Hunters, casual trail riders, and utility workers around the world love their UTVs. But if they were to change one thing, it was to make their bike a bit quieter.

Why do UTV’s need to be so loud after-all?

In this post, we’ll have a look at different things you can do to achieve a bit more quiet ride.

1. Line the dump-bed, roof, and engine cover with dampening materials

The presence of huge panels made of thin, non-insulated materials is one of the main reasons why UTV’s are so loud. The sound waves get reflected right back into the cab, enhancing the cab noise. Also, the flexible panels take up any vibration the bike makes and convert it into noise.

To stop some of the sound reflecting effect and any rattling sounds, you can line any smooth surfaces with an appropriate lining.

Try painting the dump bed with a bed liner to make it vibrate less. The roof can be lined with some Dynamat or a similar product to break off the sound waves and stop them from being reflected.

The install some heat resistant Dynamat inside the engine cover to dampen the noise even more.

If you want to go all the way, consider installing some insulation to the floorboards and door panels as well. Just remember that the weight of all this dampening material does add-up.

It’s always a good idea to start by insulating the most affected components like the roof, engine cover, and bed to begin with. Maybe this is all it takes to achieve acceptable noise levels.

A possible downside of adding insulation is the cleaning job after riding in mud. Look for materials that won’t soak up moisture and can handle being washed using a pressure washer.

2. Eliminate any rattling noises

If your bike is making any rattling noises, there is a good chance they can be addressed and eliminated quite easily.

Things like the steel hook latch for the dump bed, doors, and dump bed hatch are common sources for potential rattling sounds. Adjust them to lock in place with no free play, or add a piece of rubber trimming around the edges to shut them up.

Exhaust header guards that have come loose will also make quite the spectacle as well. Tighten the bolts back up to fix the issue.

3. Install a dump-bed delete kit

They sure can be useful, but dump beds are known to rattle quite a bit. This affects both the ones made from plastic and the ones made out of sheet metal. A simple way of eliminating the noise is by removing what’s causing it.

Some manufacturers offer so-called bed-delete kits that enable you to remove your dump bed without ruining the looks of your bike. If the bed is not important to you, this may be a good option to reduce both the sound and weight of your machine.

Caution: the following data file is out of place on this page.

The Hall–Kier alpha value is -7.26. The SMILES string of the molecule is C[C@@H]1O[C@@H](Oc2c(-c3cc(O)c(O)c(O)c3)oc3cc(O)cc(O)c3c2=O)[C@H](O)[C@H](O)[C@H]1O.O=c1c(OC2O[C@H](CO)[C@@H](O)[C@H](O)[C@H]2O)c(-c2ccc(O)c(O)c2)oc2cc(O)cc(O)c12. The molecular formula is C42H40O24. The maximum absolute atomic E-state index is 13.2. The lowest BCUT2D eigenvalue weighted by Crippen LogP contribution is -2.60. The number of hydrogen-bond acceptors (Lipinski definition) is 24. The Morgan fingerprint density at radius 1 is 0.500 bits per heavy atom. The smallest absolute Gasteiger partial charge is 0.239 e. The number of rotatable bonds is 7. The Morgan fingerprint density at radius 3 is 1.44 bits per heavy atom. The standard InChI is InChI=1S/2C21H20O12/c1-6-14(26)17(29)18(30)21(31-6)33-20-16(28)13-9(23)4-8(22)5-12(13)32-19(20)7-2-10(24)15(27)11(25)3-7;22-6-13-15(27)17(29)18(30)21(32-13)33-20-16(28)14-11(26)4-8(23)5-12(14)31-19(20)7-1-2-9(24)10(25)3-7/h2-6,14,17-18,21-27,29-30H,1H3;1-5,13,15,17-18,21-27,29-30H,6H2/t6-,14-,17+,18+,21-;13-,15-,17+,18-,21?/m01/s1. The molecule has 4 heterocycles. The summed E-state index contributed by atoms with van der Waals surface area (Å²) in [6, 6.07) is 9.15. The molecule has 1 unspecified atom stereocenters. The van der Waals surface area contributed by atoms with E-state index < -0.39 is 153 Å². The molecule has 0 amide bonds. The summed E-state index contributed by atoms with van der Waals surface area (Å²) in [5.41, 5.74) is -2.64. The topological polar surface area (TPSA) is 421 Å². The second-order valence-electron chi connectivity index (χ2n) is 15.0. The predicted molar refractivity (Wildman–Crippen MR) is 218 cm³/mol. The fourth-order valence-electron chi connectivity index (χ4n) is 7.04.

4. Make the exhaust system quieter

A lot of the nose a UTV makes are made from the exhaust gasses exiting the exhaust system. The easiest way to improve this is to get an aftermarket muffler or system specifically made less noisy. You should find bolt-on kits for most major brands, and with the right system, you should notice a drastic improvement.

There are many other cool tricks and modifications you can make to make the exhaust a lot less noisy. In this post, I look into different ways of making an ATV exhaust quieter. Many of the same principles apply to UTVs.

5. Get a bike with an all-gear driven transmission

Choose a UTV that has a transmission with all metal gears instead of a more common CVT transmission that uses belts and pulleys.

These systems will generally make less noise than belt-driven transmissions, which rely on friction to drive the bike forward.

The manufacturers are continuously improving their CVT systems to make them more effective and less noisy. Some do a better job than others, so you’ll find variations in CVT noise between the different brands and models as well.

Look for a system that is well balanced to reduce vibrations and has a proper housing design to dampen the noise.

6. Install a soft-top roof, or remove it completely

The smooth surface of a thin sheet roof, whether it is made out of metal or plastic, will echo the sound straight back into the cab.

Soft roofs are not as durable, but their more porous surface will break the sound waves, reducing the noise.